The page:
Opposition not viable where incumbents have a virtual monopoly of voice

Alasadair McDonnell made a couple of decisions yesterday worthy of note, besides that self administered hole in foot that Chris notes. One, was to can the idea that he would be leading his party into opposition. That will disappoint some, but most of them outside the party’s shrinking bounds. Sammy Morse thinks this new realism is a modest turn for the better:

No-one disagrees that the Executive at Stormont is not delivering much in the way of government. Legislation that is remotely contentious is delayed into oblivion by either Sinn Féin or the DUP. This needs to change – but the way to do that is to create that removes disputes from the Executive table and the influence of Special Advisors to a more amenable forum, perhaps a Conciliation Committee in the Assembly, loosely based on the German model, with personnel chosen by the parties for their problem solving and horse-trading capacity.

For all its faults, all-party government has brought us political stability. No major governmental crisis is in view, for the first time since the current system of government was introduced in 1998. I’m genuinely surprised how blasé most of the chattering classes seem to be about this. It’s a major achievement in a deeply divided society.

In any case, Sinn Féin, like the DUP, has a veto on constitutional change and will do for as long as a majority of Nationalists vote for them. At this stage, Sinn Féin regard an all-party Executive as one of the most important elements of our complex architecture of government, and they perceive that Unionist enthusiasm for the politics of government and opposition is a thinly veiled enthusiasm for excluding them from government at the first opportunity. Indeed they probably have a good point on that score.

Quite so. If anything, the so called middle ground parties have been dogged by the deeply unproductive thought that they (and not the actual winners) are the only ones worthy of leading the local administration.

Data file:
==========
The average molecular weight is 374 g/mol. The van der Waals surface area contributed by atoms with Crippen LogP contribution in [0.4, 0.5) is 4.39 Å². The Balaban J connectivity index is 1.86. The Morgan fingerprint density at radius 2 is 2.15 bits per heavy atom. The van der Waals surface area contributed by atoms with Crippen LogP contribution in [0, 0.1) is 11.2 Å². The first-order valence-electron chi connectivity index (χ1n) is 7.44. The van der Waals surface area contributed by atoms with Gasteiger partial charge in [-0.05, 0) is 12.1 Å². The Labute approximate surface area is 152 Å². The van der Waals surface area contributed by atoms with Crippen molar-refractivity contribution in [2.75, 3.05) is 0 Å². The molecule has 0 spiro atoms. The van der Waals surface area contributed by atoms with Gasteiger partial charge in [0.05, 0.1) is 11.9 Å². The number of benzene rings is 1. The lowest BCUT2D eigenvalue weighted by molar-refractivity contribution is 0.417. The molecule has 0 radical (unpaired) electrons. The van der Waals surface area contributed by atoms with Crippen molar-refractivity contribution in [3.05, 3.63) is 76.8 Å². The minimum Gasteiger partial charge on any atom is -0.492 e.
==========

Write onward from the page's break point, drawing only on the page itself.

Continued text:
The other decision , to use the next few years to rotate the one ministerial role they have in the bag (Environment), between two or three others is not ideal (as Sammy notes it will likely constitute ‘a recipé for permanent government by the Civil Service’), but it shows an uncharacteristic instinct for survival.

Given the DUP are already doing the same thing, and SF have already ported their best backroom talent to Leinster House, it’s hard to make that one stick to the SDLP alone.

There is a general sense that Alex Attwood has been a good minister. On balance, that may be true. But Mr Attwood also has a major task ahead of him in his constituency if the party is to stand the least chance of retaining their current strength in a Belfast that is likely to lose a quarter of its Assembly seats next time out.

But as Sammy points out, the party’s biggest problem just now is the profound indifference many in the media now feel towards them and their unionist cousins in the UUP. Most commentators are resiling to reporting what the DUP and Sinn Fein (the real nexus of what passes for power in Northern Ireland). That’s democracy.

It’s early days for the McDonnell leadership. But as Sammy says, he won’t get too many more opportunities to talk at length about what a new SDLP might mean in reality. The bottom up approach to rebuilding constituency parties, and encouraging positive candidate selections rather than defensive ones is fine and probably right.

But he will have to give people more positive reasons to reconsider the SDLP as worthy of their vote, if he’s going to stand a chance of effecting a revival. Bleating about MLA pensions, or complaining about worthy fights you’ve already lost does not show the sharpest grip on what makes the electorate’s heart beat faster.

Commentators always look for more than a party can give them. Sammy mentioned schools and the economy as two things the SDLP could take advantage of. The truth is though that far from being ready to take on Sinn Fein on these matters, the party doesn’t really know what it wants or thinks about education or the economy, or indeed the future in general.

McDonnell needs to create some new battlefields that he has a least an outside chance of winning. That will take time, but then again he needs something to leverage him the right kind of public attention.

Mick is founding editor of Slugger. He has written papers on the impacts of the Internet on politics and the wider media and is a regular guest and speaking events across Ireland, the UK and Europe. Twitter: @MickFealty